Transportation Challenges Due to Driver Shortage: Learn How You Can Help

Dear Families,

It’s hard to believe the school year is right around the corner. We have back-to-school information on our website, and more details are coming in the weeks ahead. We’re excited to have all of our students back for full-time in-person learning this fall! 


We do need to let you know that districts across the state and nation, including ours, are continuing to face serious bus driver shortages. This summer, we hired and trained nine new bus drivers but are still at least eight drivers (about 20%) short for the start of the school year. 

Our district continues advertising and recruiting drivers; offering paid CDL training and up to $2,500 in new driver incentives plus full benefits for most drivers, retirement contributions and competitive wages. We hope to have more drivers soon, but it takes eight weeks to complete our state’s rigorous training and testing process. 


All of our busses will be at or near capacity. While students will be masked, parents uncomfortable having their child on a full bus should consider driving or carpooling. Unfortunately, without more drivers or fewer riders, we may also need to do the following until we can hire more drivers:

  • Expand non-transport zones to schools (with added crossing guards, as needed).
  • At middle school and high school levels only, students may have bus service for three or four consecutive weeks, followed by one week without bus service. Families would need to arrange their own student transportation for that assigned week. This approach shares the impact of the driver shortage equitably, rather than cancelling a number of typical routes.  


 You can help all of our bus riders by doing any or all of the following:

  1. Arrange to carpool your children or have your high schooler drive or carpool. Reducing the number of riders can help consolidate routes.

NOTE: We are offering free parking at MSHS so that more high school students can drive or carpool. To help with your planning/consideration, here is the 2021-22 Bell Times Schedule.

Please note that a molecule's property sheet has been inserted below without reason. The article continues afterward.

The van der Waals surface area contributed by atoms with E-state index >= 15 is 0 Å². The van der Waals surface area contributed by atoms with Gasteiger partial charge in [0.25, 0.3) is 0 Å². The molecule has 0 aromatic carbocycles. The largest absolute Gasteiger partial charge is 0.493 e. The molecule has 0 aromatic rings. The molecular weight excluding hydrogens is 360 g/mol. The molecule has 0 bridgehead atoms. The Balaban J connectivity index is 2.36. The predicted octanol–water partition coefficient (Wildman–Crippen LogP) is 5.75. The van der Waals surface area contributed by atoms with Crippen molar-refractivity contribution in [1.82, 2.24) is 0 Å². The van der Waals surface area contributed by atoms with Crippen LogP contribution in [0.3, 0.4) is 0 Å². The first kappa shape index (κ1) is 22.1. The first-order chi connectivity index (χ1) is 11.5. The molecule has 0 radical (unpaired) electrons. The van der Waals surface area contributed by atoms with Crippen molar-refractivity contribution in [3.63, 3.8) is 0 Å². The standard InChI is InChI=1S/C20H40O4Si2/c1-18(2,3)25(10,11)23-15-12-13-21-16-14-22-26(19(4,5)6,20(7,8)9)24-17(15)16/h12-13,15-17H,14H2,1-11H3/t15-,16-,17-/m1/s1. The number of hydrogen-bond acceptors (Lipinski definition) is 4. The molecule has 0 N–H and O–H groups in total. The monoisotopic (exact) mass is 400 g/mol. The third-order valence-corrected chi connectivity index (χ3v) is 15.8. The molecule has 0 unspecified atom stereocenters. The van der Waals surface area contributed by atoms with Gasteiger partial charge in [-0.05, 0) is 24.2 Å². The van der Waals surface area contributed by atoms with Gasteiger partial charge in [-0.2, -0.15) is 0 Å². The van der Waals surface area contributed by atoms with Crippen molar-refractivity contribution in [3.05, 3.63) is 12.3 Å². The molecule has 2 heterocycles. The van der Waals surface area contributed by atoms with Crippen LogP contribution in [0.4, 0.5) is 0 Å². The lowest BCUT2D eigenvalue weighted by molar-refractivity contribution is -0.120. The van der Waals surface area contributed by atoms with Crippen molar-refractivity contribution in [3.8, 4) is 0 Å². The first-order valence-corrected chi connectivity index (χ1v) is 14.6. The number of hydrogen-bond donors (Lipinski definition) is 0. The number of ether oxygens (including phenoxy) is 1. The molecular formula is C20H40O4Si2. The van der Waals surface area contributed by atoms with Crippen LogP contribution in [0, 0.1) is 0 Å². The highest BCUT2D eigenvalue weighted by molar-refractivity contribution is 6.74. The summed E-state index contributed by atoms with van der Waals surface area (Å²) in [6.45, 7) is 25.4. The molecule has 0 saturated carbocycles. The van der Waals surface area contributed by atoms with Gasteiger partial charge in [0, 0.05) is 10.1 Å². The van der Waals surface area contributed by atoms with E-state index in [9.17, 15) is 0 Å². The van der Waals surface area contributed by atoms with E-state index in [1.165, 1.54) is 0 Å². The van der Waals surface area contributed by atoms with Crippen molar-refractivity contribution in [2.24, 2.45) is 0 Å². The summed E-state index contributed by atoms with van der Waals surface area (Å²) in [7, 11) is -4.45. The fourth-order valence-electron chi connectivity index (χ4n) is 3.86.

1. Complete the RSVP Process in Family Access for each of your SVSD students as soon as possible (coming Monday, August 9). Confirming your students’ transportation needs (along with other information) will help us maximize routes and make informed decisions.
  2. Help recruit more bus drivers. 
  3. Consider becoming a school bus driver yourself. 

Here’s a link to our Job Opportunities page and online application. If you need help applying, please reach out to Sam Pedersen in our HR department at If you have questions about becoming a driver, please contact our Transportation Director Belle Tromp at or call 425-831-8020.

We appreciate your help next week to quickly confirm your students’ transportation needs via the RSVP Process. The faster families respond, the faster we’ll be able to communicate changes. We hope to notify families by no later than Monday, August 23, about any impacts on bussing or walking routes.  

We know having transportation limitations is a hardship on families, and we’re doing all we can to find more drivers. We appreciate your help and understanding as we work through this together.


Snoqualmie Valley School District 

Comments are closed.


  • Here’s another thing that you can do: Contact the school district and ask them to explain why they’re paying their drivers 5 to 7 dollars an hour less than the two other closest districts (Issaquah and Lake Washington). There is no justification; the days of it being cheaper to live out here are long gone. And now you’re going to have to drive your kid to school because of their short-sightedness.

    1. The drivers were happy with their pay, until they were told they’d actually have to show up to work to continue drawing their paychecks. Then they quit– apparently taking the school district by surprise.

      1. Really? All of them?
        The driver shortage was certainly exacerbated by the various issues surrounding the Covid, but it goes way back- for exactly the reason I cited.

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